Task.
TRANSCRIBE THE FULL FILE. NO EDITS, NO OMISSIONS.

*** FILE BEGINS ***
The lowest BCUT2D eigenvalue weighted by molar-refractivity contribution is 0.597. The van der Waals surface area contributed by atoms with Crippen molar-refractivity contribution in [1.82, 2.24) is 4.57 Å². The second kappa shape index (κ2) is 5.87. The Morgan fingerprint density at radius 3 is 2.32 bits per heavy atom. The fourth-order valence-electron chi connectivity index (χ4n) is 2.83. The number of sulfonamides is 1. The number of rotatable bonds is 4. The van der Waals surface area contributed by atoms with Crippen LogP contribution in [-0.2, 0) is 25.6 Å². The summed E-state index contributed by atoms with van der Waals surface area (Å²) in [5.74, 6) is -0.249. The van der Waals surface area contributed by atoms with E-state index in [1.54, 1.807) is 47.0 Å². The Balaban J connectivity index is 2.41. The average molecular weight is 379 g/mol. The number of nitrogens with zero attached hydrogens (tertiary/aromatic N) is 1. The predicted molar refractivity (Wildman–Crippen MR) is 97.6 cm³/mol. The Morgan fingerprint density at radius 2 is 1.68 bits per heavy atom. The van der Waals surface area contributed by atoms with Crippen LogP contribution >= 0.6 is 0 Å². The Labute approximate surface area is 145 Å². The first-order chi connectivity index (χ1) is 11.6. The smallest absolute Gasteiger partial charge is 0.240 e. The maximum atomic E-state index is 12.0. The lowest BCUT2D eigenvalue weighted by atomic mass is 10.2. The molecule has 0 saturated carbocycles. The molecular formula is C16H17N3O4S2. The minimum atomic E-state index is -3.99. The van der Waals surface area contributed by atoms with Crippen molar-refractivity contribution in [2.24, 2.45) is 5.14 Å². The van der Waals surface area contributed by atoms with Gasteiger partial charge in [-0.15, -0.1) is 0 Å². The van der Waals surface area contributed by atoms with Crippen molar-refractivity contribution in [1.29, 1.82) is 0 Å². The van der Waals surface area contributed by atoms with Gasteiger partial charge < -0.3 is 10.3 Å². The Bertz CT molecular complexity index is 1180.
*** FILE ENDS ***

The lowest BCUT2D eigenvalue weighted by molar-refractivity contribution is 0.597. The van der Waals surface area contributed by atoms with Crippen molar-refractivity contribution in [1.82, 2.24) is 4.57 Å². The second kappa shape index (κ2) is 5.87. The Morgan fingerprint density at radius 3 is 2.32 bits per heavy atom. The fourth-order valence-electron chi connectivity index (χ4n) is 2.83. The number of sulfonamides is 1. The number of rotatable bonds is 4. The van der Waals surface area contributed by atoms with Crippen LogP contribution in [-0.2, 0) is 25.6 Å². The summed E-state index contributed by atoms with van der Waals surface area (Å²) in [5.74, 6) is -0.249. The van der Waals surface area contributed by atoms with E-state index in [1.54, 1.807) is 47.0 Å². The Balaban J connectivity index is 2.41. The average molecular weight is 379 g/mol. The number of nitrogens with zero attached hydrogens (tertiary/aromatic N) is 1. The predicted molar refractivity (Wildman–Crippen MR) is 97.6 cm³/mol. The Morgan fingerprint density at radius 2 is 1.68 bits per heavy atom. The van der Waals surface area contributed by atoms with Crippen LogP contribution >= 0.6 is 0 Å². The Labute approximate surface area is 145 Å². The first-order chi connectivity index (χ1) is 11.6. The smallest absolute Gasteiger partial charge is 0.240 e. The maximum atomic E-state index is 12.0. The lowest BCUT2D eigenvalue weighted by atomic mass is 10.2. The molecule has 0 saturated carbocycles. The molecular formula is C16H17N3O4S2. The minimum atomic E-state index is -3.99. The van der Waals surface area contributed by atoms with Crippen molar-refractivity contribution in [2.24, 2.45) is 5.14 Å². The van der Waals surface area contributed by atoms with Gasteiger partial charge in [-0.15, -0.1) is 0 Å². The van der Waals surface area contributed by atoms with Crippen molar-refractivity contribution in [1.29, 1.82) is 0 Å². The van der Waals surface area contributed by atoms with Gasteiger partial charge < -0.3 is 10.3 Å². The Bertz CT molecular complexity index is 1180.